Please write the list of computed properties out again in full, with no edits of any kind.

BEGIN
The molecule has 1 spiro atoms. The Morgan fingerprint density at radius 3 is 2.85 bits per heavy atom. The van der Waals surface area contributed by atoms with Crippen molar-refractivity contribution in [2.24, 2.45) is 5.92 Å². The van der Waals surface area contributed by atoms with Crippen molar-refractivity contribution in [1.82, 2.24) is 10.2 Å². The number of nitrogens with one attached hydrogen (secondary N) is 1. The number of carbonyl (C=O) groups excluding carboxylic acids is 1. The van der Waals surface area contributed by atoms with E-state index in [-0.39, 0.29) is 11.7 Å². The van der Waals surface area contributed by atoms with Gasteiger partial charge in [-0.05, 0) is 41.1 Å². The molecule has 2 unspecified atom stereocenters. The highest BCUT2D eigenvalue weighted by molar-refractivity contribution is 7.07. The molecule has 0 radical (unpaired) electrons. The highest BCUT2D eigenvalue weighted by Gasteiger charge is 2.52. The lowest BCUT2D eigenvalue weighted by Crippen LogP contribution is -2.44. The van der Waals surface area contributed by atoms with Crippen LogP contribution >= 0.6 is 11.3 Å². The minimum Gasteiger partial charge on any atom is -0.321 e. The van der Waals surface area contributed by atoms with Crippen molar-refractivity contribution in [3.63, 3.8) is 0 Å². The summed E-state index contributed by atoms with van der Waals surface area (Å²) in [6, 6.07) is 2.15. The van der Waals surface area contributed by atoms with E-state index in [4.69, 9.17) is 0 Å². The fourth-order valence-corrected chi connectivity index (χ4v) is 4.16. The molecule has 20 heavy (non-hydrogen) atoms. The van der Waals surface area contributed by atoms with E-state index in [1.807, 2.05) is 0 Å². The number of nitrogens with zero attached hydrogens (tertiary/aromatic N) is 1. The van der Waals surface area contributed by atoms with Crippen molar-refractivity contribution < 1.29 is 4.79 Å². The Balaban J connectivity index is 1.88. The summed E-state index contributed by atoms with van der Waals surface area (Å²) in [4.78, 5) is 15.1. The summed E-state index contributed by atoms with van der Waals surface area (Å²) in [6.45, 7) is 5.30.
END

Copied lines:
The molecule has 1 spiro atoms. The Morgan fingerprint density at radius 3 is 2.85 bits per heavy atom. The van der Waals surface area contributed by atoms with Crippen molar-refractivity contribution in [2.24, 2.45) is 5.92 Å². The van der Waals surface area contributed by atoms with Crippen molar-refractivity contribution in [1.82, 2.24) is 10.2 Å². The number of nitrogens with one attached hydrogen (secondary N) is 1. The number of carbonyl (C=O) groups excluding carboxylic acids is 1. The van der Waals surface area contributed by atoms with E-state index in [-0.39, 0.29) is 11.7 Å². The van der Waals surface area contributed by atoms with Gasteiger partial charge in [-0.05, 0) is 41.1 Å². The molecule has 2 unspecified atom stereocenters. The highest BCUT2D eigenvalue weighted by molar-refractivity contribution is 7.07. The molecule has 0 radical (unpaired) electrons. The highest BCUT2D eigenvalue weighted by Gasteiger charge is 2.52. The lowest BCUT2D eigenvalue weighted by Crippen LogP contribution is -2.44. The van der Waals surface area contributed by atoms with Crippen LogP contribution >= 0.6 is 11.3 Å². The minimum Gasteiger partial charge on any atom is -0.321 e. The van der Waals surface area contributed by atoms with Crippen molar-refractivity contribution in [3.63, 3.8) is 0 Å². The summed E-state index contributed by atoms with van der Waals surface area (Å²) in [6, 6.07) is 2.15. The van der Waals surface area contributed by atoms with E-state index in [4.69, 9.17) is 0 Å². The fourth-order valence-corrected chi connectivity index (χ4v) is 4.16. The molecule has 20 heavy (non-hydrogen) atoms. The van der Waals surface area contributed by atoms with E-state index in [1.807, 2.05) is 0 Å². The number of nitrogens with zero attached hydrogens (tertiary/aromatic N) is 1. The van der Waals surface area contributed by atoms with Crippen molar-refractivity contribution < 1.29 is 4.79 Å². The Balaban J connectivity index is 1.88. The summed E-state index contributed by atoms with van der Waals surface area (Å²) in [4.78, 5) is 15.1. The summed E-state index contributed by atoms with van der Waals surface area (Å²) in [6.45, 7) is 5.30.